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Presenters and listeners packed the aisles in the PCL Scholars Commons

Social Sciences Team Brings Graduate Research to PCL

On November 3rd, the Libraries’ Social Sciences Team conducted its first Graduate Research Showcase, which featured twenty posters with a wide array of topics ranging from the economic impacts of state immigration reform to the role of paternal warmth and maternal stress in child-rearing to sport as part of Great Britain’s colonial enterprise in India. In total, the twenty graduate students came from fifteen different departments across campus, sparking interdisciplinary dialogue, collaboration, and scholarly engagement.

Janice Hernandez from the School of Nursing demonstrates the effects that caregiving for loved ones has on employees at their work.
Janice Hernandez from the School of Nursing demonstrates the effects that caregiving for loved ones has on employees at their work.

The showcase elevated the library as a platform. It provided an opportunity for the students to explain their research in a low-stress environment replete with refreshments as they received constructive criticism on their work. Students welcomed the idea to practice talking about their research. Katie Bradford, a doctoral student in the Department of Communication Studies noted that “the event was a great opportunity to receive feedback. I was able to take notes and came away with ways to further develop my project.” Similarly, Department of Curriculum & Instruction doctoral student Hye Ryung Won appreciated the cross-department possibilities:  “I got a lot of feedback from people and could make some connections with peers from other departments.” The enthusiasm found in these statements resonated throughout the day.

STEM Education student Nathan Cho considers cultural influences on American and Korean college students.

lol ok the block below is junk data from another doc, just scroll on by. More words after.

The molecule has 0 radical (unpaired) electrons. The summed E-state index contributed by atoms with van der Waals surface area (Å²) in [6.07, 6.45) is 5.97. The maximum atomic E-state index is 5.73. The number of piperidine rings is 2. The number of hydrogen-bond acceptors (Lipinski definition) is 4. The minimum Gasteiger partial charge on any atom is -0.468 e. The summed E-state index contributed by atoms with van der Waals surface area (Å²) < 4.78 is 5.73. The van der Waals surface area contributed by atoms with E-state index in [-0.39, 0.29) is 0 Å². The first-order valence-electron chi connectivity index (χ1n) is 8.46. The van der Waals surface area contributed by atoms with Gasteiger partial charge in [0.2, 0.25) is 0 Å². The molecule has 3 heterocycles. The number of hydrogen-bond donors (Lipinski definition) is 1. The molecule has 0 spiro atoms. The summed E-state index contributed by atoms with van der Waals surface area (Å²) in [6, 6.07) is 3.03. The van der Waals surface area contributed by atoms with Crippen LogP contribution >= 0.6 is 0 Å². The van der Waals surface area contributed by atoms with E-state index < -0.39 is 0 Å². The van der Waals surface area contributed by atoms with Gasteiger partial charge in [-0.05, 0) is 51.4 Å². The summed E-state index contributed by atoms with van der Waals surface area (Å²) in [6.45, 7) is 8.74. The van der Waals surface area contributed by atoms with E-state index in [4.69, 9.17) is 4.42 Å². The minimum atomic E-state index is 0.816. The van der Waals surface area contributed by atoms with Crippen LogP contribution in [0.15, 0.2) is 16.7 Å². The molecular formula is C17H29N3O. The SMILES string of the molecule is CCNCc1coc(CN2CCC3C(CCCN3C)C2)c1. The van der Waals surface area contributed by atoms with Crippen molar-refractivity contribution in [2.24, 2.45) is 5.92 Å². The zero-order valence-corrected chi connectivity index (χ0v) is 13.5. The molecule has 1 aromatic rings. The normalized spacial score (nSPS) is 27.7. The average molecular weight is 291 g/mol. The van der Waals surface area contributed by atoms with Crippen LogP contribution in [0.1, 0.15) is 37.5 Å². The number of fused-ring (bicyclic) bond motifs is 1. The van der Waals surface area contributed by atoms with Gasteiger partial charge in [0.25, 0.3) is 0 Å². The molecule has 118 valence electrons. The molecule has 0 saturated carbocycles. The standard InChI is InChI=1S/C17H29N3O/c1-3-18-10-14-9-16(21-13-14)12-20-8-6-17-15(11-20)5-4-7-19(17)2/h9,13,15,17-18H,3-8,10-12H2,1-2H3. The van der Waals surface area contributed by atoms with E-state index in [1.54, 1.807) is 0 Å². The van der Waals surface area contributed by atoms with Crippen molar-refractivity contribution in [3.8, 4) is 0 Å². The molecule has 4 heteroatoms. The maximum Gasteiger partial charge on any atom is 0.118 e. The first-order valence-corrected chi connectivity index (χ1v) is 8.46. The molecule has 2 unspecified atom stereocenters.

STEM Education student Nathan Cho considers cultural influences on American and Korean college students.

Moreover, one lucky student won the vote for best poster: Briana Barber, a doctoral student in the Department of Radio-Television-Film put forth stimulating research on African American voices in podcasts. Titled, “‘The Conversations that Black People Have When White People Aren’t in the Room’: The Podcast as Public Sphere,” the presentation focused on how African Americans continue to carve out spaces in a medium previously dominated by white voices. The best poster contest may have been just for fun, but it had a real impact on Barber, who remarked that “winning the poster competition was just the motivation I needed to know that the work I’m doing is interesting, important and necessary.”

Contest winner Briana Weber presents her research to a group of intrigued listeners.
Contest winner Briana Weber presents her research to a group of intrigued listeners.

The Social Sciences Team organized the event at the Perry-Castañeda Library’s Scholars Commons, a newly designed space for UTL to foster research initiatives and exhibit space. By all accounts, the Showcase represented a successful shift in the Library’s involvement with research: it attracted over 100 students, staff, and community members while students have called for another poster session to be held the following semester. Indeed, Assistant Director of Digital Scholarship Jenifer Flaxbart commented that “the Scholars Commons has never buzzed and hummed with the cadence of so many voices discussing interesting, broad-ranging research as it did today.” Stay tuned for future events!